Statistics and stories: Expanding the possibilities (p63)
Jean Eisler, 14 April 1916 to 6 July 2017 (p65)
Understanding the present, re-visioning the future: An initial mapping of music therapists in the United Kingdom (p68)
Music therapy is a small, but evolving profession. Numbers of music therapists are increasing, yet little is known regarding the workforce and its employment characteristics. To understand the current profile of the music therapy workforce in the United Kingdom (UK), the British Association for Music Therapy (BAMT) commissioned a national survey of its membership. This survey explores the profile of the UK music therapy workforce in terms of demographics, training and employment characteristics. An online survey was circulated to all BAMT members. Data were analysed using descriptive statistics and thematic analysis of open-ended responses. A total of 374 therapists responded (44% response rate). Following demographic information (including age, nationality and training background), we focus on employment characteristics such as income, types of work, settings, clients and age groups. Supervision and clinical fees are considered as well as commissioning and funding of self-employed and employed music therapy work. As an initial mapping of the current UK workforce, this study offers a pragmatic platform to consider development and strategic priorities and thus to re-vision the future of music therapy in the country. Potential implications for the international music therapy community are also discussed.
Keywords British Association for Music Therapy, employment, music therapists, survey, United Kingdom
Umberto Eco’s notions of the ‘open work’ and the ‘field of possibilities’: New perspectives on music therapy and co-creation? (p86)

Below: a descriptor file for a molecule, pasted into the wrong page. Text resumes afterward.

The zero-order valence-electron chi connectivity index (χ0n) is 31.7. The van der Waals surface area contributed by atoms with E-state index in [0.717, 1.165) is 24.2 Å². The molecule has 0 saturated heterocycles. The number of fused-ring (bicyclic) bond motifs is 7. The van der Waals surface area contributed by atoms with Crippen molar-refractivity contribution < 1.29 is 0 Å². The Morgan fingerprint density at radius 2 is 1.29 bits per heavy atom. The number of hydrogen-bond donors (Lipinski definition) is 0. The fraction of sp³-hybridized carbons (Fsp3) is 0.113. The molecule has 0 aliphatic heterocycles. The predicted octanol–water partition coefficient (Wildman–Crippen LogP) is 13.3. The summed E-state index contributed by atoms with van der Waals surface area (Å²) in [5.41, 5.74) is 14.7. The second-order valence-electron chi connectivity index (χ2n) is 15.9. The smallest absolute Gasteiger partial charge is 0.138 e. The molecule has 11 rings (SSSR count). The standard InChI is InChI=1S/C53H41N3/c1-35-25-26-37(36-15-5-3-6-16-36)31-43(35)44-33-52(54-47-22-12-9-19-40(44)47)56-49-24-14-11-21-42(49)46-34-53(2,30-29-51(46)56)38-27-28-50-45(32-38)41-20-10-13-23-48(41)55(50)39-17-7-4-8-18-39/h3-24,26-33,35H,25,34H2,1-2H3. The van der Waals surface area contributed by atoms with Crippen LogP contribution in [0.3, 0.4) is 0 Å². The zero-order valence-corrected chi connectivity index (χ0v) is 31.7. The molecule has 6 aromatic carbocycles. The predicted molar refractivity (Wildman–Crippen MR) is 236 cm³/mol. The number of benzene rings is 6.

Umberto Eco’s ideas and philosophy have proven to be a profound inspiration to the research team dedicated to the recently completed qualitative interdisciplinary research project ‘RHYME: rhythm & rhyme; co-creation through tangible interaction’, in which both of the present authors participated. The idea of RHYME is that ordinary objects in the home environment – a pillow, carpet or toy, for example – if they should become both musical and interactive, might afford meaningful, joyful and even health-promoting moments of co-creation in the everyday lives of families with a child with disabilities. This article develops the central RHYME notion of co-creation further by introducing it to music therapy. From our experiences with interactive and musical media from RHYME, and inspired by Eco and his notions of ‘open works’ and ‘fields of possibilities’, we have developed an understanding of music therapy as a configuration of possible events or interactive structural forces. Music, then, becomes one of many possible media in music therapy. Through a reflective synthesis which also includes the discussion of empirical RHYME data, we will address the following research question: Can Eco’s notions contribute something new to our understanding of co-creation in music therapy, and, if so, what and how?
Keywords co-creation, musical and interactive tangibles, music therapy, Umberto Eco
An exploration of an integrative approach to working with a child with conduct difficulties in music therapy (p97)
This article considers an integrative approach to individual music therapy with a primary aged child with conduct difficulties. A synopsis of music therapy literature with this population is given, potential social and cultural influences are discussed and the complexities surrounding possible diagnosis are explored. Presenting behaviours are considered in light of the impact of the attachment relationship on regulation. A case study explores how consideration of a child’s capacity to symbolise can support the development of play, musical play and emotional regulation.
Keywords child, conduct difficulties, developmental theory, integrative, music therapy, psychoanalytic theory
Kay Norton, Singing and Wellbeing: Ancient Wisdom, Modern Proof (p105)
Caroline Miller (ed.), Arts Therapists in Multidisciplinary Settings: Working Together for Better Outcomes (p107)
Jane Edwards (ed.), The Oxford Handbook of Music Therapy.... Section 1: music therapy contexts and populations across the lifespan (p109)
Jane Edwards (ed.), The Oxford Handbook of Music Therapy.... Section 2: approaches and models of music therapy and Section 3: music therapy methods (p111)
Jane Edwards (ed.), The Oxford Handbook of Music Therapy.... Section 4: music therapy research (p112)
Jane Edwards (ed.), The Oxford Handbook of Music Therapy.... Section 5: music therapy training and professional issues (p113)